Researchers at the University of Minnesota use a customized 3D printer to print electronics on a real hand. Image: McAlpine group, University of Minnesota
Soldiers are commonly thrust into situations where the danger is the unknown: Where is the enemy, how many are there, what weaponry is being used? The military already uses a mix of technology to help answer those questions quickly, and another may be on its way. Researchers at the University of Minnesota have developed a low-cost 3D printer that prints sensors and electronics directly on skin. The development could allow soldiers to directly print temporary, disposable sensors on their hands to detect such things as chemical or biological agents in the field.
The technology also could be used in medicine. The Minnesota researchers successfully used bioink with the device to print cells directly on the wounds of a mouse. Researchers believe it could eventually provide new methods of faster and more efficient treatment, or direct printing of grafts for skin wounds or conditions.
“The concept was to go beyond smart materials, to integrate them directly on to skin,” says Michael McAlpine, professor of mechanical engineering whose research group focuses on 3D printing functional materials and devices. “It is a biological merger with electronics. We wanted to push the limits of what a 3D printer can do.”
McAlpine calls it a very simple idea, “One of those ideas so simple, it turns out no one has done it.”
Others have used 3D printers to print electronics and biological cells. But printing on skin presented a few challenges. No matter how hard a person tries to remain still, there always will be some movement during the printing process. “If you put a hand under the printer, it is going to move,” he says.
To adjust for that, the printer the Minnesota team developed uses a machine vision algorithm written by Ph.D. student Zhijie Zhu to track the motion of the hand in real time while printing. Temporary markers are placed on the skin, which then is scanned. The printer tracks the hand using the markers and adjusts in real time to any movement. That allows the printed electronics to maintain a circuit shape. The printed device can be peeled off the skin when it is no longer needed.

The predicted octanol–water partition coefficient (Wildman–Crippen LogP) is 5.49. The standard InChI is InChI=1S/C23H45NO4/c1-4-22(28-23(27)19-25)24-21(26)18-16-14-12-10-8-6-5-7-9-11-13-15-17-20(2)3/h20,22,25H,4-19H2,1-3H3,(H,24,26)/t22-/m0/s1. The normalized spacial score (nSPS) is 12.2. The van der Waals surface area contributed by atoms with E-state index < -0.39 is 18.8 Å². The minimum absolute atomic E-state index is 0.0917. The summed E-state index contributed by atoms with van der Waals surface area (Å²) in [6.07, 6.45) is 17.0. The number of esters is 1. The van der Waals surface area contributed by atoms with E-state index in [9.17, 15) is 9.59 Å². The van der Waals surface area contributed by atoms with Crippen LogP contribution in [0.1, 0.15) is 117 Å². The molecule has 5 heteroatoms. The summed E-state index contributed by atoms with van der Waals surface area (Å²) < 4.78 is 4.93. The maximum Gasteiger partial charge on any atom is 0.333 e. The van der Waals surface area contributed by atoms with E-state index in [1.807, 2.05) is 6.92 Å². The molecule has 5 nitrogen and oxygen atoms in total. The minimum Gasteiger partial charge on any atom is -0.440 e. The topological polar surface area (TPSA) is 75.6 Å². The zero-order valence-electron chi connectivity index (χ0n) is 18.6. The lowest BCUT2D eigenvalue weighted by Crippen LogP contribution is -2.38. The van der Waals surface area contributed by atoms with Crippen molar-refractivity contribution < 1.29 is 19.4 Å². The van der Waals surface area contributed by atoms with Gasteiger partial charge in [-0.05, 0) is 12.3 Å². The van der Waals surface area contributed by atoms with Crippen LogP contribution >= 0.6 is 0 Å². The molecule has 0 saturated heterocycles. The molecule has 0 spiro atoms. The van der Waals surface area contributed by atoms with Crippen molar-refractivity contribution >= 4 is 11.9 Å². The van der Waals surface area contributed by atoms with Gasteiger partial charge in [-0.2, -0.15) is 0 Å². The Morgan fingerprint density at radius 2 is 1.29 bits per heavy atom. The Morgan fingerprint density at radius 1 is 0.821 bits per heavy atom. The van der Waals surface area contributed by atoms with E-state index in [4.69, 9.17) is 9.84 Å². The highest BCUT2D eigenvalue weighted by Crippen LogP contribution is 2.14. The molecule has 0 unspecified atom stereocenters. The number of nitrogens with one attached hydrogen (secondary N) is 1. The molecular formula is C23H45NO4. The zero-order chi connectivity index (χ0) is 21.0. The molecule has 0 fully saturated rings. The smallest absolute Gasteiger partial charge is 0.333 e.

The team also needed to develop a special ink that could not only be conductive but print and cure at room temperature. Standard 3D printing inks cure at high temperatures of 212 °F and would burn skin.
In a paper recently published in Advanced Materals, the team identified three criteria for conductive inks: The viscosity of the ink should be tunable while maintaining self-supporting structures; the ink solvent should evaporate quickly so the device becomes functional on the same timescale as the printing process; and the printed electrodes should become highly conductive under ambient conditions.
The solution was an ink using silver flakes to provide conductivity rather than particles more commonly used in other applications. Fibers were found to be too large, and cure at high temperatures. The flakes are aligned by their shear forces during printing, and the addition of ethanol to the mix increases speed of evaporation, allowing the ink to cure quickly at room temperature.
“Printing electronics directly on skin would have been a breakthrough in itself, but when you add all of these other components, this is big,” McAlpine says.
The printer is portable, lightweight and cost less than $400. It consists of a delta robot, monitor cameras for long-distance observation of printing states and tracking cameras mounted for precise localization of the surface. The team added a syringe-type nozzle to squeeze and deliver the ink
Furthering the printer’s versatility, McAlpine’s team worked with staff from the university’s medical school and hospital to print skin cells directly on a skin wound of a mouse. The mouse was anesthetized, but still moved slightly during the procedure, he says. The initial success makes the team optimistic that it could open up a new method of treating skin diseases.
“Think about what the applications could be,” McAlpine says. “A soldier in the field could take the printer out of a pack and print a solar panel. On the cellular side, you could bring a printer to the site of an accident and print cells directly on wounds, speeding the treatment. Eventually, you may be able to print biomedical devices within the body.”
In its paper, the team suggests that devices can be “autonomously fabricated without the need for microfabrication facilities in freeform geometries that are actively adaptive to target surfaces in real time, driven by advances in multifunctional 3D printing technologies.”
Besides the ability to print directly on skin, McAlpine says the work may offer advantages over other skin electronic devices. For example, soft, thin, stretchable patches that stick to the skin have been fitted with off-the-shelf chip-based electronics for monitoring a patient’s health. They stick to skin like a temporary tattoo and send updates wirelessly to a computer.
“The advantage of our approach is that you don’t have to start with electronic wafers made in a clean room,” McAlpine says. “This is a completely new paradigm for printing electronics using 3D printing.”